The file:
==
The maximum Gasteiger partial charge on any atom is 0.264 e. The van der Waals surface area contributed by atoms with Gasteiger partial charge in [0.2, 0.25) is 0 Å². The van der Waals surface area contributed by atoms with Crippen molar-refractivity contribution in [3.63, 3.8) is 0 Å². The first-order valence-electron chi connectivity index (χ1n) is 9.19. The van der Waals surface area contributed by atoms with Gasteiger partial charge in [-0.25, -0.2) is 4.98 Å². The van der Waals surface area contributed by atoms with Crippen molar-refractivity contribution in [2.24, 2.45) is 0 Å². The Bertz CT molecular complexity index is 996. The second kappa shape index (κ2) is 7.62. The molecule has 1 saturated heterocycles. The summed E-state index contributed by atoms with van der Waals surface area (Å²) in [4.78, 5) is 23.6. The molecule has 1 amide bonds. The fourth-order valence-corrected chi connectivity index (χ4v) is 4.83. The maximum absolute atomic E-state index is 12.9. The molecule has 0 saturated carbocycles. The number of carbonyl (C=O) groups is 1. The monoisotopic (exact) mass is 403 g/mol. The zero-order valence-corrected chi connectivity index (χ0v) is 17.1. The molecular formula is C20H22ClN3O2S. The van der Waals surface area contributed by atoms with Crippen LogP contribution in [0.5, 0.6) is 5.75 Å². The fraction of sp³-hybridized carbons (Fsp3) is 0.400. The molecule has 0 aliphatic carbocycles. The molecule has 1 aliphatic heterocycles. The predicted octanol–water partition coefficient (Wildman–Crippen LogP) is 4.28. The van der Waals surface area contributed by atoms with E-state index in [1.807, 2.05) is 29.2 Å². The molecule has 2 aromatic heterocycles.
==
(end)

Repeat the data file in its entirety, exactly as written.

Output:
The maximum Gasteiger partial charge on any atom is 0.264 e. The van der Waals surface area contributed by atoms with Gasteiger partial charge in [0.2, 0.25) is 0 Å². The van der Waals surface area contributed by atoms with Crippen molar-refractivity contribution in [3.63, 3.8) is 0 Å². The first-order valence-electron chi connectivity index (χ1n) is 9.19. The van der Waals surface area contributed by atoms with Gasteiger partial charge in [-0.25, -0.2) is 4.98 Å². The van der Waals surface area contributed by atoms with Crippen molar-refractivity contribution in [2.24, 2.45) is 0 Å². The Bertz CT molecular complexity index is 996. The second kappa shape index (κ2) is 7.62. The molecule has 1 saturated heterocycles. The summed E-state index contributed by atoms with van der Waals surface area (Å²) in [4.78, 5) is 23.6. The molecule has 1 amide bonds. The fourth-order valence-corrected chi connectivity index (χ4v) is 4.83. The maximum absolute atomic E-state index is 12.9. The molecule has 0 saturated carbocycles. The number of carbonyl (C=O) groups is 1. The monoisotopic (exact) mass is 403 g/mol. The zero-order valence-corrected chi connectivity index (χ0v) is 17.1. The molecular formula is C20H22ClN3O2S. The van der Waals surface area contributed by atoms with Crippen LogP contribution in [0.5, 0.6) is 5.75 Å². The fraction of sp³-hybridized carbons (Fsp3) is 0.400. The molecule has 0 aliphatic carbocycles. The molecule has 1 aliphatic heterocycles. The predicted octanol–water partition coefficient (Wildman–Crippen LogP) is 4.28. The van der Waals surface area contributed by atoms with E-state index in [1.807, 2.05) is 29.2 Å². The molecule has 2 aromatic heterocycles.